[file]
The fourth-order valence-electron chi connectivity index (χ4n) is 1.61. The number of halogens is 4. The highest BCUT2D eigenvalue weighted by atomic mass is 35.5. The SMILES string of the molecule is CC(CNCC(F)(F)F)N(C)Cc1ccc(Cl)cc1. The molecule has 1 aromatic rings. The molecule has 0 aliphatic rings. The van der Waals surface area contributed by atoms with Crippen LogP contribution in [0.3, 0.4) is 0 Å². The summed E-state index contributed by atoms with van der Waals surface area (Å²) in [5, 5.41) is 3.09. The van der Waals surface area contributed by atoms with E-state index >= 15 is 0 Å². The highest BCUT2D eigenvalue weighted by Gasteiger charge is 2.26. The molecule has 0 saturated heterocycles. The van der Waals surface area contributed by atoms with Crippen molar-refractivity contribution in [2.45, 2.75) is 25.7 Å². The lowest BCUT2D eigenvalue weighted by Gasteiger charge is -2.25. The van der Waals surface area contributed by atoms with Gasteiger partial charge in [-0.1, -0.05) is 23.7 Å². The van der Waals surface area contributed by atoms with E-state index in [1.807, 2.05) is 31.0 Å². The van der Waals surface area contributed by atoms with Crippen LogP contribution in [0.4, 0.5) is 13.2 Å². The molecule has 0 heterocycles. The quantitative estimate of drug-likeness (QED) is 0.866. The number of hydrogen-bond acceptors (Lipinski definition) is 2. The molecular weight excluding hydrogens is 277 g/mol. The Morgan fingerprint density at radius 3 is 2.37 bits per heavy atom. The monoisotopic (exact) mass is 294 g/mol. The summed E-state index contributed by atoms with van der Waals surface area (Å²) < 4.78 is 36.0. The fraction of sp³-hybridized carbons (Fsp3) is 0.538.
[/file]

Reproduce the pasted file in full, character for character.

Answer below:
The fourth-order valence-electron chi connectivity index (χ4n) is 1.61. The number of halogens is 4. The highest BCUT2D eigenvalue weighted by atomic mass is 35.5. The SMILES string of the molecule is CC(CNCC(F)(F)F)N(C)Cc1ccc(Cl)cc1. The molecule has 1 aromatic rings. The molecule has 0 aliphatic rings. The van der Waals surface area contributed by atoms with Crippen LogP contribution in [0.3, 0.4) is 0 Å². The summed E-state index contributed by atoms with van der Waals surface area (Å²) in [5, 5.41) is 3.09. The van der Waals surface area contributed by atoms with E-state index >= 15 is 0 Å². The highest BCUT2D eigenvalue weighted by Gasteiger charge is 2.26. The molecule has 0 saturated heterocycles. The van der Waals surface area contributed by atoms with Crippen molar-refractivity contribution in [2.45, 2.75) is 25.7 Å². The lowest BCUT2D eigenvalue weighted by Gasteiger charge is -2.25. The van der Waals surface area contributed by atoms with Gasteiger partial charge in [-0.1, -0.05) is 23.7 Å². The van der Waals surface area contributed by atoms with E-state index in [1.807, 2.05) is 31.0 Å². The van der Waals surface area contributed by atoms with Crippen LogP contribution in [0.4, 0.5) is 13.2 Å². The molecule has 0 heterocycles. The quantitative estimate of drug-likeness (QED) is 0.866. The number of hydrogen-bond acceptors (Lipinski definition) is 2. The molecular weight excluding hydrogens is 277 g/mol. The Morgan fingerprint density at radius 3 is 2.37 bits per heavy atom. The monoisotopic (exact) mass is 294 g/mol. The summed E-state index contributed by atoms with van der Waals surface area (Å²) < 4.78 is 36.0. The fraction of sp³-hybridized carbons (Fsp3) is 0.538.